The next day, before reading the story again, we come back to the anchor chart. We focus on two story elements that are very prominent in this story – problem and solution. Once students have been introduced to the concepts of problem and solution, it’s time to read the story again. This time I ask them to think about the problems Penelope faces and the solutions.
After reading the story again, we finish up our anchor chart. We begin by identifying a problem Penelope had in the story. We add that problem to our anchor chart and then we talk about the solution. The students love drawing the problems and solutions and adding them to the chart.
As we identify the problems Penelope faced in her new class, we can move the discussion and add in some self-reflection. The students are able to identify the Penelope and the feelings she had. We are able to talk about what we can do when we have the same feelings.
We Don’t Eat Our Classmates Character Trait Activity
After reading the story for the first time our focus is on Penelope, the main character. We spend some time talking about characters and character traits. The students really love describing Penelope and they can see through her scary appearance to the person she is on the inside.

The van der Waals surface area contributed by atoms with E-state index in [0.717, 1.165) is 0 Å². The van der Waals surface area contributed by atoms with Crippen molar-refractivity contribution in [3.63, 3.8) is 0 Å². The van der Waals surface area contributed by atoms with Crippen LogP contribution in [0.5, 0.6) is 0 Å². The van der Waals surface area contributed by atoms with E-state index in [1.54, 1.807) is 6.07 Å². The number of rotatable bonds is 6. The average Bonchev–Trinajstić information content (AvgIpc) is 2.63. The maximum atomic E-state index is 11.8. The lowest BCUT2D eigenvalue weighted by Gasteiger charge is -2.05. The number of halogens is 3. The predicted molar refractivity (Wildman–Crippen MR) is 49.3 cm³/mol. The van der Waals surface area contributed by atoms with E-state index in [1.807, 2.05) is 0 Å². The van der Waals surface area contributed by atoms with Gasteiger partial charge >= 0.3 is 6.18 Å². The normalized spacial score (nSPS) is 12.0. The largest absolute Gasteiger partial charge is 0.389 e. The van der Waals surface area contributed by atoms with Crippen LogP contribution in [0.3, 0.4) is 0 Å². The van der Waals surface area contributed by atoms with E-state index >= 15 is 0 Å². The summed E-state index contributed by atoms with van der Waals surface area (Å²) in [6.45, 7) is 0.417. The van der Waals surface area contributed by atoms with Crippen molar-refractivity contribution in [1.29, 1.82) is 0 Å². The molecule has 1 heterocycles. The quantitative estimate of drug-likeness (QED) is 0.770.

After we have talked about Penelope, the students create their own character traits chart of Penelope. This is an engaging activity that gets students thinking about different ways to describe a character.
The students love coloring Penelope and describing her with a variety of adjectives. Since we have already brainstormed this as a class, the students are able to work fairly independently on their character traits activity. You will be amazed by how many different traits the students can list!
Sequence of Events
When trying to get students to truly understand a story, it is important for them to understand the sequence of events. This activity allows students to go through everything that happened in the story and list them out in chronological order. I generally use this activity after we have read the story 2 or 3 times as a class. The students are very familiar with the events of the story which is important. I love to use this activity as an informal assessment so I can check to see how my class is doing with understanding the story and the sequencing skill.